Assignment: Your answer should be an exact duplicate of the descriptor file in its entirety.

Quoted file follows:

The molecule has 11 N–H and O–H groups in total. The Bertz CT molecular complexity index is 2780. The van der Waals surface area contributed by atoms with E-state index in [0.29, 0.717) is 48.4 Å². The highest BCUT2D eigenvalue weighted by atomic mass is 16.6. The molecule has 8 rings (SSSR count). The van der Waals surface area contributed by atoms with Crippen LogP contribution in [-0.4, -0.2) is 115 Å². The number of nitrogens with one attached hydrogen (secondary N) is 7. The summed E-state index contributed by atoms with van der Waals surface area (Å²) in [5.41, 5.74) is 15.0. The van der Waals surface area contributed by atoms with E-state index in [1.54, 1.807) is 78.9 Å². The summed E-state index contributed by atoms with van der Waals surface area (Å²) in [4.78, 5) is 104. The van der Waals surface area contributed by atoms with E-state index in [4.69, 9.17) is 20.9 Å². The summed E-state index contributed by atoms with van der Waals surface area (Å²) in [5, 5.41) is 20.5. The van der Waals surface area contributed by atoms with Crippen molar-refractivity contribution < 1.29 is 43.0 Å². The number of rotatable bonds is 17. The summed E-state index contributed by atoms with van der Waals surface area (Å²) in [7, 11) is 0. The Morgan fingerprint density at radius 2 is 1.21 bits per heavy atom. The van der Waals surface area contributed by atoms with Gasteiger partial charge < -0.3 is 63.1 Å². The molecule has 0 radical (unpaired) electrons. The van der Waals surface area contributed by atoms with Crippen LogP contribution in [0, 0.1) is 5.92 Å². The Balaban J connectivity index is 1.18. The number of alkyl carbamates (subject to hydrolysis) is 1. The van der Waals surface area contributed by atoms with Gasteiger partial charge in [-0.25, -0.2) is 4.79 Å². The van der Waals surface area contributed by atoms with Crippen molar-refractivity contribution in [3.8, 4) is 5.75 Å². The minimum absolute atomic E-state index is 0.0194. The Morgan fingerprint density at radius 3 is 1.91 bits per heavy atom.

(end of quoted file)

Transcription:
The molecule has 11 N–H and O–H groups in total. The Bertz CT molecular complexity index is 2780. The van der Waals surface area contributed by atoms with E-state index in [0.29, 0.717) is 48.4 Å². The highest BCUT2D eigenvalue weighted by atomic mass is 16.6. The molecule has 8 rings (SSSR count). The van der Waals surface area contributed by atoms with Crippen LogP contribution in [-0.4, -0.2) is 115 Å². The number of nitrogens with one attached hydrogen (secondary N) is 7. The summed E-state index contributed by atoms with van der Waals surface area (Å²) in [5.41, 5.74) is 15.0. The van der Waals surface area contributed by atoms with E-state index in [1.54, 1.807) is 78.9 Å². The summed E-state index contributed by atoms with van der Waals surface area (Å²) in [4.78, 5) is 104. The van der Waals surface area contributed by atoms with E-state index in [4.69, 9.17) is 20.9 Å². The summed E-state index contributed by atoms with van der Waals surface area (Å²) in [5, 5.41) is 20.5. The van der Waals surface area contributed by atoms with Crippen molar-refractivity contribution < 1.29 is 43.0 Å². The number of rotatable bonds is 17. The summed E-state index contributed by atoms with van der Waals surface area (Å²) in [7, 11) is 0. The Morgan fingerprint density at radius 2 is 1.21 bits per heavy atom. The van der Waals surface area contributed by atoms with Gasteiger partial charge < -0.3 is 63.1 Å². The molecule has 0 radical (unpaired) electrons. The van der Waals surface area contributed by atoms with Crippen LogP contribution in [0, 0.1) is 5.92 Å². The Balaban J connectivity index is 1.18. The number of alkyl carbamates (subject to hydrolysis) is 1. The van der Waals surface area contributed by atoms with Gasteiger partial charge in [-0.25, -0.2) is 4.79 Å². The van der Waals surface area contributed by atoms with Crippen molar-refractivity contribution in [3.8, 4) is 5.75 Å². The minimum absolute atomic E-state index is 0.0194. The Morgan fingerprint density at radius 3 is 1.91 bits per heavy atom.